I previously wrote about my process for getting the Sage starter theme to work with Bootstrap 3. This was mostly focussed on initial steps and the navigation. This is part two: how to wrangle the wrapper class into shape when you’re building something other than a standard blogging theme.
One of the things I most like about Sage is its “theme wrapper“. This puts standard header and footer code around every template that you create, without you even needing to include the get_header() and get_footer() template tags.
This is brilliant, if all of your templates need the same code wrapped around them.
I’ve been working on a theme based on Bootstrap 3 that has a front-page with some full-width “container-fluid” sections. So I need this (and possibly, in future, other templates) to have a different class on the “wrap” element that comes in Sage’s default base.php.
One option is to remove the wrapper elements from base.php so that they can be defined in the individual templates according to whether or not they are needed, or so that they can be customised on a per-template basis. This kinda defeats the point of the wrapper.
Another option is to put the logic for choosing a container class into the base.php. This is great, but this goes against the modern development practice of separating logic and templates that Sage is fighting against.
The third solution that I’ve seen it to do something akin to the second option, but sort-of move the decision making elsewhere. This originates in a Roots.io Discourse (i.e. Sage forums) thread and makes its way into a GitHub gist. The solution is to have a wrapper-class-choosing function and to push the current template name and a list of “full-width” template names to that, and let it give you back the appropriate class.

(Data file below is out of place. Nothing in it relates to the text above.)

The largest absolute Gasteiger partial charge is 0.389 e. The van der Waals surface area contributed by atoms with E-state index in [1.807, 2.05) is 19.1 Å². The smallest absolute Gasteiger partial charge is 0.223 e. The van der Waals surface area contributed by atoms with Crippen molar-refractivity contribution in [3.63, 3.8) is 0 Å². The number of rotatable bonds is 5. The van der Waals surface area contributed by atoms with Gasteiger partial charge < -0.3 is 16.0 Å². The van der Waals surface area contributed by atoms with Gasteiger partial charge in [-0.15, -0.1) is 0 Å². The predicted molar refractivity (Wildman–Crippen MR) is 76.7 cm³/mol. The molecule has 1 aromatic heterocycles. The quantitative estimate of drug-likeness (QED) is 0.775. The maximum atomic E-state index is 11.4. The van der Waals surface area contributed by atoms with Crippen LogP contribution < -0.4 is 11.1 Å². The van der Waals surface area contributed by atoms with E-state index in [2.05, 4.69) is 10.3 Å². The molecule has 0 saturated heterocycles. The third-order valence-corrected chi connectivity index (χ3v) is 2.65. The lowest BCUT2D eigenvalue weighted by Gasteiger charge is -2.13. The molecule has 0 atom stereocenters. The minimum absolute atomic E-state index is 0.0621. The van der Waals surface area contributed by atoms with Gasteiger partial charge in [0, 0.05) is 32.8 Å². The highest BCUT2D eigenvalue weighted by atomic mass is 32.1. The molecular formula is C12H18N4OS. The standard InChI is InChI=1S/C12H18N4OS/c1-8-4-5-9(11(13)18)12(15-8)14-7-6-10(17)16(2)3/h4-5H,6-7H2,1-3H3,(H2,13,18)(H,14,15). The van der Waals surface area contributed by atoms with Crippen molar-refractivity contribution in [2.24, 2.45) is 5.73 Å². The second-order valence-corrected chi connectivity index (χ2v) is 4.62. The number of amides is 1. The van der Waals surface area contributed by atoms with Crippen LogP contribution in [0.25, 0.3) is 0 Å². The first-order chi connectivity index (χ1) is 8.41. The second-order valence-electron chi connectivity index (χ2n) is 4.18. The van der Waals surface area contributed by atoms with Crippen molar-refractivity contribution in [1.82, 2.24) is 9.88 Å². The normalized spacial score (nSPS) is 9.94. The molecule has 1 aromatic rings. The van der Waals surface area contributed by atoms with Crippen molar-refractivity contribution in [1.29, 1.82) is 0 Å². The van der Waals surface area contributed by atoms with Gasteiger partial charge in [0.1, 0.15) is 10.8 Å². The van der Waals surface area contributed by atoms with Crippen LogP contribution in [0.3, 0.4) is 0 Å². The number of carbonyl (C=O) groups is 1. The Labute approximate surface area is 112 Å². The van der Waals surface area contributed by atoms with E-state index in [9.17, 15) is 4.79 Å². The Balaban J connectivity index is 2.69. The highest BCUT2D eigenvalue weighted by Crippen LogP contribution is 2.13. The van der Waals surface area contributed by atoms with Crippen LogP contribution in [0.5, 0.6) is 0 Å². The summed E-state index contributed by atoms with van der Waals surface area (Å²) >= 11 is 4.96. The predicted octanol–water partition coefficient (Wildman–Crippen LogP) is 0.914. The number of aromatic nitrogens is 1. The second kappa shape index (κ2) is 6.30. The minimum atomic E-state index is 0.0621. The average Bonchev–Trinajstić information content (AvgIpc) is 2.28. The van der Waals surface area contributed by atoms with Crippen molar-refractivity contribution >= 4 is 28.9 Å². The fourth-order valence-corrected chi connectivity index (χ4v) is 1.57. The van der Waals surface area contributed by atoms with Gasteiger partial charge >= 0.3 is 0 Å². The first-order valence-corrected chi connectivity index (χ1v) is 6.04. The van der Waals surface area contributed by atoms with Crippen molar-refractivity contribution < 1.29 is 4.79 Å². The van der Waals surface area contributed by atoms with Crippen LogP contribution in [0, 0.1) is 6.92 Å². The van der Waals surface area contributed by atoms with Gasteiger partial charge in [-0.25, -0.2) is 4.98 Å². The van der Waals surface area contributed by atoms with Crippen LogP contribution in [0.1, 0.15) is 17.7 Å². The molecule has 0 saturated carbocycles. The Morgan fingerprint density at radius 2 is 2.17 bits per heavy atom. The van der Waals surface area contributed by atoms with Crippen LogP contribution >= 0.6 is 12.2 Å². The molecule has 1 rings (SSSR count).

I confess that I don’t see how this is much different to putting the logic in the template – they seem equivalent to me. But hey. There’s an additional step though…keep reading!
There is another solution presented in the Discourse thread, which is applying a class to the body, as Sage does to say whether or not a page should have a sidebar. You could then style the .wrap element using SASS mixins to create the appropriate grid styles. But I’m not using this approach because I’ve decided that I’m happy with not-purely-semantic HTML and I include my grid styles in my markup, so this would confuse things.
EXCEPT…and here’s the additional step…the .main element is already conditionally styled based on the body’s class and it contains some semantic grid styles achieved by using Bootstrap SASS mixins.
My fix for this is to make the semantic grid styles on .main only apply when the page is NOT full-width. I achieve this by making my _grid.scss look like this:
This all works for now. I think a BETTER solution is to pull the entirety of the wrapper-class logic into extras.php – i.e. have something similar to the body_class function in extras.php and just use the output of that in base.php’s .wrap element. Perhaps something for the future. Or maybe including the body-class approach and some base styles for that would be better.
In any case, I have a working solution. Hooray!